30.  A hurricane can reach 40,000 to 50,000 feet up into the sky.
  31. Most hurricanes typically last approximately 10 days.
  32.  Hurricane Andrew (1992) ripped an 80-foot steel beam weighing several tons off a building and flung it more than a block away.
  33. The largest hurricane can be the size of 600 miles (966 kilometers) wide.
  34. Hurricanes are never formed at the equator because they need the strong Coriolis force, which is very weak at the equator.
  35. Hurricanes and Tornados are different. Hurricanes last several days while tornadoes last only minutes or rarely, hours.
  36. Hurricanes are on average about 2,000 times bigger across than tornadoes.
  37.  Although hurricanes can cause terrible damage, they are an important part of Earth’s weather system. Like giant fans, they take hot air from the tropics and move it toward the poles to balance temperatures and moisture around the Earth. Without hurricanes and other storms, vast areas of the planet would be too hot for animal and human life.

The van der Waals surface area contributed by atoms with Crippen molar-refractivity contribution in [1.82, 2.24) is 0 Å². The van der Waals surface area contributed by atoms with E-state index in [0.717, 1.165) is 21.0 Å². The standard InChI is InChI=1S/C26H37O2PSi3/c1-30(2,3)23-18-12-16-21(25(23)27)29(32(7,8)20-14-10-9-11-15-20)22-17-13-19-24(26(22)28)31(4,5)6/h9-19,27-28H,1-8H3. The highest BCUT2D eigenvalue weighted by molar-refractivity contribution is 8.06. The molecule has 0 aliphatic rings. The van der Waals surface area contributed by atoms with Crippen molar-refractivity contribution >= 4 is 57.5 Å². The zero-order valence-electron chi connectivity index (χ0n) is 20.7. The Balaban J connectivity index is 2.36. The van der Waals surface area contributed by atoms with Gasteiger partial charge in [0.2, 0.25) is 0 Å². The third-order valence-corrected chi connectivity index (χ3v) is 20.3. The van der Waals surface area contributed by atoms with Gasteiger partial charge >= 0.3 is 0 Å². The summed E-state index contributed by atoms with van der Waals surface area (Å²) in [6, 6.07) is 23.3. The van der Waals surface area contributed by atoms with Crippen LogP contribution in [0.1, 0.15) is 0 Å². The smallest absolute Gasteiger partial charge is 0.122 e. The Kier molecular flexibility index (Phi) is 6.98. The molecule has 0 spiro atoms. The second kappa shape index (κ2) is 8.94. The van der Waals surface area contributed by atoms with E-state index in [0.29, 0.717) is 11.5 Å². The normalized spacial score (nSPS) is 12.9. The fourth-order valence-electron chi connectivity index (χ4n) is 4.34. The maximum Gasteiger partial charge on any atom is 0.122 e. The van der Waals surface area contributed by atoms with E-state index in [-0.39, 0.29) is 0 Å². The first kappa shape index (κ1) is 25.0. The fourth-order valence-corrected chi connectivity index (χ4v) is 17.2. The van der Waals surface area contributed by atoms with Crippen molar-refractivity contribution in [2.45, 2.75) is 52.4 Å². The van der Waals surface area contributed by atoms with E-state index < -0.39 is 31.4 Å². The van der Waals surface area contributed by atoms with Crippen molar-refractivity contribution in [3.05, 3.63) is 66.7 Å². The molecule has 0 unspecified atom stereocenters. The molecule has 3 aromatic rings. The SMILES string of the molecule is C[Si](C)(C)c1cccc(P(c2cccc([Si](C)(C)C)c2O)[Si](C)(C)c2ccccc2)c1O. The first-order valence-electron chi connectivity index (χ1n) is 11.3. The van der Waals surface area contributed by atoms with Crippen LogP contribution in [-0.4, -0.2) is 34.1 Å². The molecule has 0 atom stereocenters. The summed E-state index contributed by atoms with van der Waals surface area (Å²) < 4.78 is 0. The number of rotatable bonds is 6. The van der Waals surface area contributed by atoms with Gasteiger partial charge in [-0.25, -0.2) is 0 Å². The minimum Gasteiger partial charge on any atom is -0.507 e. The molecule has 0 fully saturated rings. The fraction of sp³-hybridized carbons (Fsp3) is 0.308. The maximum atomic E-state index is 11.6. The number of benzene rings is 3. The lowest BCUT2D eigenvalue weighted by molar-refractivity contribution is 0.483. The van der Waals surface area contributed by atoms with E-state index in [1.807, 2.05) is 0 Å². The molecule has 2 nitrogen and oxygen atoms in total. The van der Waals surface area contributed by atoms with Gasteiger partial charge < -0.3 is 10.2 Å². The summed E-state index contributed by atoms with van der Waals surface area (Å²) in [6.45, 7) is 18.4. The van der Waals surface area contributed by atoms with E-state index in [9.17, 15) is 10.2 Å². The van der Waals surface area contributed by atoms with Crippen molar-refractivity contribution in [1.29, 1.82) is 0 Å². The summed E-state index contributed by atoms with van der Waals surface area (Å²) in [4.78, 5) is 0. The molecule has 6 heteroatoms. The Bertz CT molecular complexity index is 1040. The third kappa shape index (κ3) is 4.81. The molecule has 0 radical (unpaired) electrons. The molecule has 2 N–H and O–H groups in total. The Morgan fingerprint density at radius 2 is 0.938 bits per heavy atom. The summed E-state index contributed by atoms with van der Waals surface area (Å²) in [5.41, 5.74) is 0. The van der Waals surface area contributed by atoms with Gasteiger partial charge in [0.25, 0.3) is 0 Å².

38. Tornadoes have more intense winds than hurricanes. The fastest recorded hurricane wind speed is approximately 200 mph. Tornado winds can be up to 300 mph.
  39. Hurricanes are often accompanied with tornadoes. Hurricane Andrew (1992) had 62 tornadoes, and Hurricane Beulah (1967) created 141 tornadoes. Tornadoes can occur days after a hurricane’s landfall.
  40. Assigning hurricanes human names is a fairly recent practice. Hurricane names are chosen from a list selected by the World Meteorological Organization (WMO) which has 6 separate lists for Atlantic hurricanes, with one list used each year. Each list is repeated every 7th year. However, officials retire names of hurricanes that have caused a great deal of damage or death.